1,000 trees is pretty much a drop in the bucket on a global scale, but every little bit helps.
Seriously. I think it would be safe to bet that I have over 1000 trees in my backyard alone (although the back 50 yards is forest). Now, they aren't all nice 2 feet in diameter beasts, they range from a couple inches in diameter (and a good 10 - 20 feet tall) to several feet in diameter (and a good 50 - 100 feet tall). We have enough trees in the US, we just need more trees in our urban areas.
For a very quick and dirty US tree population calculation:
The BLM (Burea of Land Management) manages 264 million acres of public land, approximately 1/8th the land area of the US. Most of this is just general land with a random array of forests, rivers, lakes, grassland, desert, chaparal etc.
Let's assume the average tree on BLM land is 8" in diameter
Let's assume the average distance between trees in 'dense forest' areas is 12'.
Let's assume that 'dense forest' land consists of 65% of the total BLM land.
One acre is 4.05e3 square meteres.
One square meter is 10.76 square feet.
One acre = 4.05e3 * 10.76 = 43,578 square feet.
For a square plot of dense forest, one side is SQRT(43578) = 208.753 ft in length.
Using the equation x * (8/12) + (x-1) * (12) = 208.753 where x is a number of trees, we can find the number of trees that will fit on one side of a square acre of 'dense forest'. We find that x = 17.428, the number of average trees that will fit on one side of our average square acre of 'dense forest'.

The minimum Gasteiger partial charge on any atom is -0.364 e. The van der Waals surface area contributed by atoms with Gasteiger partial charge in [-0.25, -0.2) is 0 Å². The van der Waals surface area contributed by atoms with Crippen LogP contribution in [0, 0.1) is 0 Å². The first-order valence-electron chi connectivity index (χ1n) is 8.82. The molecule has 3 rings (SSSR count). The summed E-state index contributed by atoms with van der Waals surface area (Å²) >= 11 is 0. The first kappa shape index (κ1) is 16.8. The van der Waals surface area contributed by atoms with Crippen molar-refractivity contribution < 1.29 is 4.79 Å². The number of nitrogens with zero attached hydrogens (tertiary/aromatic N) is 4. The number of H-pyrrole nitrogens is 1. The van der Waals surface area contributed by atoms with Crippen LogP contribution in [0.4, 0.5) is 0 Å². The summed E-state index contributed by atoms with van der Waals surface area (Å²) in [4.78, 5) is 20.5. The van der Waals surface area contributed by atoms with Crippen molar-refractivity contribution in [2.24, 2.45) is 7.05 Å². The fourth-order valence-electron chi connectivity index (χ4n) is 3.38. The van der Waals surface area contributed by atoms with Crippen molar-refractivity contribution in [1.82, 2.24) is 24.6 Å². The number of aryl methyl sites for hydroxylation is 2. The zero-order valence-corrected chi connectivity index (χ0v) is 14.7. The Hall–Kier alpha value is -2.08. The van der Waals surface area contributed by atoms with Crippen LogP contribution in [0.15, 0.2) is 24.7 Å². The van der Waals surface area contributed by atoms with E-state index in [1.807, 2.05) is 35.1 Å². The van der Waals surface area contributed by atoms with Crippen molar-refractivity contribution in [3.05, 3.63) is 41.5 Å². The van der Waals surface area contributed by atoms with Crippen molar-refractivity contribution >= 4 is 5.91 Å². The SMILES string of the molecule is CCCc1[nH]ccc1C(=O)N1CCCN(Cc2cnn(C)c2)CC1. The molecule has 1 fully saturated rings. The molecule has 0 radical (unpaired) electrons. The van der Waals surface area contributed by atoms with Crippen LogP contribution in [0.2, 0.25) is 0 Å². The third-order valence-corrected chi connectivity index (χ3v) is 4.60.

{Side Note: This number is slightly off because by the nature of this equation we are progressively adding fractional parts of the trees as we are adding fractional parts of the additional trees. So even though we could have half a tree on the edge of our acre, we do not have half a tree with this equation because when x = 1.5 (we are adding a tree and then another half a tree), the diameter added to the total number is 12" (1') and the distance between the trees added is 6' even though at 6' away from one tree we do not have half a tree yet (we have to go another 6' before we encounter the next tree). Still, this is just for approximation purposes.}
So, square that number to find the total number of trees on the average square acre of 'dense forest' 17.428^2 = 303.735 total trees.
Since we are assuming that 65% of the total land is 'dense forest' then .65 * 264 million = 171.6 million acres of 'dense forest'. Multiply that number by 303.735 trees per acre 171.6 million * 303.735 = 52.121 billion trees.
---
So, BLM manages 52.121 billion trees alone by itself. For simplistic purposes, let's assume that each tree produces 1 unit of oxygen in 1 year, so the BLM 'dense forest' land produces 52 121 000 000 units of oxygen in 1 year. If we add 1000 trees to the BLM population in 1 year, then the the BLM 'dense forest' land will produce 52 121 001 000 units of oxygen in 1 year.
That is a .0000192 % increase in oxygen unit production for the year. To increase the oxygen unit production for the year by 1 % based on the first year we started planting trees, we would need to plant 1000 trees per year for 521 210 year. Yes, half a million years later we will have effected the oxygen unit production by 1 %.
Obiously there are errors all over the place in the assumptions, etc of this calculation. However, I think if you accounted for every single piece of land in the US, or even take a look at the entire world, the statistics would look even worse, and you would need to exaggerate the number of years required to effect the oxygen unit product by 1 % immensely.
Edit: This does not mean that I am some anti-tree nazi, I personally love trees and feel sad for the thousands of people moving into these 'planned neighborhoods' around me where you might see some 1 inch diameter saplings every 50 feet along the sidewalk. I just think that we need to be planting millions of trees per year across the land in order to make the places we live that much more beautiful and friendly.

This poll was created on 2012-05-17 23:00:01
by KCAdmin